Researchers at the Shared Hierarchical Academic Research Computing Network (SHARCNET) and the High Performance Computing Virtual Laboratory (HPCVL) plan to share equipment and funding in hopes this will allow them to complete projects more quickly.

HPCVL is comprised of two Kingston, Ont.-based

schools (Queen’s University and The Royal Military College of Canada), the University of Ottawa and Carleton University, also based in Ottawa.

Ken Edgecombe, executive director of HPCVL at Queen’s University, said his organization and SHARCNET want to share resources. He added the government needs assurance “”that the money they’re spending is not going to be spent on equipment that’s being duplicated ….””

At this point, both organizations have no studies forecasting the expected cost and time savings generated by joining forces. But last year, HPCVL gained access to the library of Numerical Algorithms Group, saving HPCVL researchers “”money and development time because these are all tried-and-true, proven algorithms,”” said Edgecombe.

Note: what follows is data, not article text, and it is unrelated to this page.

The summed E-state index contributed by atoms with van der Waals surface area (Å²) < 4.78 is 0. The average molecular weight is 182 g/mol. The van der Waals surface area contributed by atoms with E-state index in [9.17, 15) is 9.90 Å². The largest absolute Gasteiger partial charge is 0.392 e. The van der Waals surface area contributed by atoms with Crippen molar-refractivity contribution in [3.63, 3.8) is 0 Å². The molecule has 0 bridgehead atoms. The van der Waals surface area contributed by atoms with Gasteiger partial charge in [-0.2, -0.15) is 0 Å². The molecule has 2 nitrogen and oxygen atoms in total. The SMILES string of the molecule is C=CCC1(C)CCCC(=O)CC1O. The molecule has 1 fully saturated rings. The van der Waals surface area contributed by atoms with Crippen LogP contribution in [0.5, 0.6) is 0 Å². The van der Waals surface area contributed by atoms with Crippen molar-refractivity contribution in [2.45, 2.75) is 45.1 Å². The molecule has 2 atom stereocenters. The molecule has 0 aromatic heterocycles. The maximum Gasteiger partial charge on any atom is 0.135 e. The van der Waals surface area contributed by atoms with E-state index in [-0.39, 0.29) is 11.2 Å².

Major projects include research into bioinformatics, genomic and proteomics, said Carmen Gicante, executive director of SHARCNET, headquartered at the University of Western Ontario in London and made up of a consortium of 11 high-performance computing clusters across south-central Ontario.

All major health sciences sites will be connected by a dedicated fibre network that allows staff to work more easily on the many projects being undertaken in Ontario institutions, said Gicante. He said this will boost security and eliminate slow-moving Internet traffic.

Eventually, researchers will find that HPCVL and SHARCNET offer different advantages, explained Edgecombe. For instance, those who do several types of calculations that best run in a distributed fashion with little communications between processes will look to SHARCNET, which has a collection of small servers.

He added HPCVL, which has 408 central processing units, 11 large servers and a large volume of memory, is suited for calculations that are memory-intensive or need fast communication between processes.

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